Mediation is a voluntary process. There are various mediation models containing stages to create an organized structure for the process. Typically, the models will begin with an introduction, findings and/or summary of facts, generation and selection or alternative solutions, and a summary/conclusion. Drafting the final agreement is an option for the employees.
Mediating conflicts will provide stability and instill positive feelings within the class. It is important to use this form of conflict management when relationships will continue in the future, for example, with employees working in lab settings together or on team projects. This process allows employees to communicate with each other in a controlled environment where emotions can be monitored by an objective individual.
Arbitration as a form of conflict management has become more popular in today’s society. Although arbitration is rarely used in an academic setting, it will be discussed here to give you a complete picture of the conflict management techniques available. When the parties cannot come to agreement, arbitration provides an expeditious as well as final and binding resolution to the parties’ conflict. Court trials can often take years to provide a final resolution. Arbitration can be scheduled as quickly as the parties’ schedules allow. The parties’ set forth the guidelines as to how many arbitrators will preside (one or a panel), the number of witnesses allowed, the timelines for the presentation of post-hearing briefs and how long the arbitrator has to render a decision. The arbitration hearing is conducted much like a courtroom trial without the formality. The parties present evidence supporting their case, after which the arbitrator renders a decision. Arbitration provides conflict resolution in an efficient and cost-effective manner.
It is important to note that negotiation, mediation, and/or arbitration may work for some situations, but they may not prove to be successful for others. Because the mix of employees is always changing, organization/departments are very dynamic. Fully understanding the dynamics of the organization/department you are facilitating will assist in determining if negotiation, mediation, or arbitration is the most effective form of dispute resolution for the specific conflict at hand. However, at times, none of these forms of dispute resolution are the right fit. The challenge is first to determine the issue or issues that are causing the conflict, then to determine what components each of these forms of alternative dispute resolution will work and combining these components into a unique form/process/procedure specifically designed to reach efficient and effective outcomes for your organization/department.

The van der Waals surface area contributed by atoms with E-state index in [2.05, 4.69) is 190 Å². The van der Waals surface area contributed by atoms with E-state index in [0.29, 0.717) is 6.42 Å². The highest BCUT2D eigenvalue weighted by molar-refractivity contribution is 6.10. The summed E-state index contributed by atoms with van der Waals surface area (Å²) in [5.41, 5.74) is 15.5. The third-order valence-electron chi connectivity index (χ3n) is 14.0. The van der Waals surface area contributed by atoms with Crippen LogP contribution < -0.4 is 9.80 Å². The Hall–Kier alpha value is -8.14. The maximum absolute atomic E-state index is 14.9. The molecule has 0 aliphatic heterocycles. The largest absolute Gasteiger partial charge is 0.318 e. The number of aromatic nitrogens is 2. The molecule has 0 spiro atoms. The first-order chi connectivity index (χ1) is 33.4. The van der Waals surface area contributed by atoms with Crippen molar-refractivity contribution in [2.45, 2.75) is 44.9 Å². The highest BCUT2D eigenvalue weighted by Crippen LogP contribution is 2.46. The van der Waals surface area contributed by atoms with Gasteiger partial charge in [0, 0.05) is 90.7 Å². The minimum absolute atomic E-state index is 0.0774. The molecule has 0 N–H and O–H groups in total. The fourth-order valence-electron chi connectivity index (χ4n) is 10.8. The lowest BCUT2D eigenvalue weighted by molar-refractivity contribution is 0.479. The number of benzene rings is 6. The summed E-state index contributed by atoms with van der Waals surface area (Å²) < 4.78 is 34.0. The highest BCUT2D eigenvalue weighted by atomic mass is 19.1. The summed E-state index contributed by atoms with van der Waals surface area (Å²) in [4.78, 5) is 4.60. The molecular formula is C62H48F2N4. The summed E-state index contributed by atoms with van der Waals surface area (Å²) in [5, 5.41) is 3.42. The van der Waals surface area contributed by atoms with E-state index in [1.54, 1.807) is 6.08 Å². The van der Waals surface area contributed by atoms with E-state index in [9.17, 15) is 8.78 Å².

While determining whether negotiation, mediation, or arbitration work best for your needs or in designing an alternative dispute resolution strategy specific to your needs, it is important to consider:
• Who are the stakeholders?
• Do current employees or other stakeholders express concern with all or only part of existing alternative dispute resolution options?
• What feedback has been received about the current strategies or plan or the need for a specific strategy for you organization/department?
• Is a conflict-management procedure a possible and appropriate way to address the conflicts that arise in relation to your organization/department?
• Would the procedure be a good “fit” with the goals, mission, vision, culture, etc., of the organization?
• Does the organization have the appropriate resources, i.e., technology to implement a new procedure?
• Who manages the procedure?
• What areas and employees should be part of the procedure?
• Would it be managed internally or externally?
• Is there an employee within the organization who has the ability to be neutral?
• What type(s) of follow-up steps are needed?
• Should there be documentation? What type?
• What is the next step if the procedure does not solve the conflict?